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Found 16 results

  1. Hello, I am brand new to reloading and looking for some recommendations and and load data to use for 147gr FP Black Bullet International (BBI) and 147gr blue bullets both RN and FP. I have Ramshot Silhouette and Accurate #7 powders, losing mixed brass with CCI 500 primers. Intended for 9mm minor for USPSA. I called BBI and asked their recommendations and he said those powders would not get best results and recommend a shotgun powder. Just looking for a little guidance if anyone has good load recipe with what I have or a powder they would recommend for those bullets. Thanks!
  2. Hey all, I’m wondering what powder you would suggest to use for multiple calibers? I’m looking at starting to reload 9mm, .380ACP and .45ACP. Is there a preferred powder that would work well for all three of those rounds? If it is a powder that would fill up cases to avoid double charging, then all the better. I’m not looking at making competition rounds at this point. Just solid reloads for all three calibers. Thanks! Mat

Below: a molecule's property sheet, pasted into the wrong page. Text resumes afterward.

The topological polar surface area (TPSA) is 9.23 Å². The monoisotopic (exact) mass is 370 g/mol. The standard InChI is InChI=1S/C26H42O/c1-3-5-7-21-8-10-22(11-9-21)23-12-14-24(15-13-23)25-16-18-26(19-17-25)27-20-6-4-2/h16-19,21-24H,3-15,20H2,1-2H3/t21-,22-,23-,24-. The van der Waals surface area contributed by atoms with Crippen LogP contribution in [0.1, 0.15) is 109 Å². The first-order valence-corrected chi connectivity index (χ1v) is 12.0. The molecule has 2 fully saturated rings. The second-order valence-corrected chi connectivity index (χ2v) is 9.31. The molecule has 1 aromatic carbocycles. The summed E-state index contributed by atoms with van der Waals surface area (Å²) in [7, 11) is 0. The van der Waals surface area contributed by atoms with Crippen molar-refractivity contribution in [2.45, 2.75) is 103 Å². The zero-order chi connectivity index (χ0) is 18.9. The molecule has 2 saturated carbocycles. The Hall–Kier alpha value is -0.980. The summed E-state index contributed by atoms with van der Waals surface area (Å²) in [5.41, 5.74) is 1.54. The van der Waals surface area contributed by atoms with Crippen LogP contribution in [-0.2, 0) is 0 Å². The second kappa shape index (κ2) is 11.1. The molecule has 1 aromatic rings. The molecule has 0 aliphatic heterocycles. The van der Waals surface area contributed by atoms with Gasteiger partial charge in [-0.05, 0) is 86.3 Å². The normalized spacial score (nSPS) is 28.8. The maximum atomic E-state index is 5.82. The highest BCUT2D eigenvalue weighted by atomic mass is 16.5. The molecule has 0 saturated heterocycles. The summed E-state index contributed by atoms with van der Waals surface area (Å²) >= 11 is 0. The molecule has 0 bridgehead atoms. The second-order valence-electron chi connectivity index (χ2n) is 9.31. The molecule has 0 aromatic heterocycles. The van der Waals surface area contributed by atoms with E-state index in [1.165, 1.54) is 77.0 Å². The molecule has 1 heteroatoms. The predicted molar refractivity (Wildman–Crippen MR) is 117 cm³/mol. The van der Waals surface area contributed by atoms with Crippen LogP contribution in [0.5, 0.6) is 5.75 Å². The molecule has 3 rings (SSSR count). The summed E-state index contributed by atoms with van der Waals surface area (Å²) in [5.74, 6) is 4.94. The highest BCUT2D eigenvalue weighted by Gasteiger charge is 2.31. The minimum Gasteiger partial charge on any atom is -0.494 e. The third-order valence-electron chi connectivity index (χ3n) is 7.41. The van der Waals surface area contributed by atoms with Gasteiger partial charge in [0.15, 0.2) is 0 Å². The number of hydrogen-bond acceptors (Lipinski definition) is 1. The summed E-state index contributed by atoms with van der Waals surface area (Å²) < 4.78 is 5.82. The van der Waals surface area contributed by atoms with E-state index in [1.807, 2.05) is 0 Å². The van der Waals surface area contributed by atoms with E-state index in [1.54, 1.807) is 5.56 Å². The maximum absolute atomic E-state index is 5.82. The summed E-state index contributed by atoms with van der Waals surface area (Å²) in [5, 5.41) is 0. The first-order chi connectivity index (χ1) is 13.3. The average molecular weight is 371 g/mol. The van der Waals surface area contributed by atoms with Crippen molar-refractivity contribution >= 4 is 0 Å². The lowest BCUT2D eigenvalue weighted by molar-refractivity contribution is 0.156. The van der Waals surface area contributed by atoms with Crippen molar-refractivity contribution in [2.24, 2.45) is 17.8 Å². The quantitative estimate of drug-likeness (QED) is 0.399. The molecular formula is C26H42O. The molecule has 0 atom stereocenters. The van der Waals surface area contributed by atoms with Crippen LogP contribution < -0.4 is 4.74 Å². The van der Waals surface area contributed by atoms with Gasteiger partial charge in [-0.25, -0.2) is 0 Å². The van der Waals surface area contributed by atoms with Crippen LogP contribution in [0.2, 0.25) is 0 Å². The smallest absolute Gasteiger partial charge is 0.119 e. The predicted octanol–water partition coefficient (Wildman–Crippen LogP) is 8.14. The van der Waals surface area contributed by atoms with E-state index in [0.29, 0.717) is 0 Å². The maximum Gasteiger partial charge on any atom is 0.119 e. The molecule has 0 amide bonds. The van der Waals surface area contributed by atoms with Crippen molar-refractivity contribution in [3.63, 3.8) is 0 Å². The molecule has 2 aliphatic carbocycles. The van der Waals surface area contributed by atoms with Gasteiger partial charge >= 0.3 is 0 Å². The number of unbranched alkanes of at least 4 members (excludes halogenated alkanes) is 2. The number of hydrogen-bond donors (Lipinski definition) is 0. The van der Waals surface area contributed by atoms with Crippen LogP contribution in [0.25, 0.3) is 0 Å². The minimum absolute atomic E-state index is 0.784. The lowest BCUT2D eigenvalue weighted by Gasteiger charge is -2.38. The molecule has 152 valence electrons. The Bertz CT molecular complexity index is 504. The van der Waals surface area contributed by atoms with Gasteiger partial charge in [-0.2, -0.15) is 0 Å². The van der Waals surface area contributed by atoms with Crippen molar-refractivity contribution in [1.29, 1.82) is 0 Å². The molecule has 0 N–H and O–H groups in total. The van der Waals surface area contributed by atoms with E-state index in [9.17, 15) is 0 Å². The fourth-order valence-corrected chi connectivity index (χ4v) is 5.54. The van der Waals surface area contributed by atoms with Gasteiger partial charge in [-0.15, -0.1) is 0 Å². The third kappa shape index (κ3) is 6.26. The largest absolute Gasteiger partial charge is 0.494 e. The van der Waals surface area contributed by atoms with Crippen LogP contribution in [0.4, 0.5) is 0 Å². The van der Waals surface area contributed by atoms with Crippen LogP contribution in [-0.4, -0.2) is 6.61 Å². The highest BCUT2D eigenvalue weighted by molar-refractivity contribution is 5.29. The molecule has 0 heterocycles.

3. Looking for recipes. Purchased Winchester Super Handicap by mistake. Somebody said that it can be used for loading pistol ammo. Just trying to use what I have. Have different grains of bullets. Anything would help.
  4. Which one is more accurate ? Truncated Cone, Flat Nose or Round Nose in 9mm. Tell us your pistol set up. (Make, Model, Barrel, Barrel Length, etc.)
  5. I'm just getting into reloading, still buying most of the equipment. 9mm is what I will be focusing on, and I'm looking for a few loads to start off with. The OAL requirement is because of my plans to use the same components for use in my G34 and my PCC. Any help would be appreciated.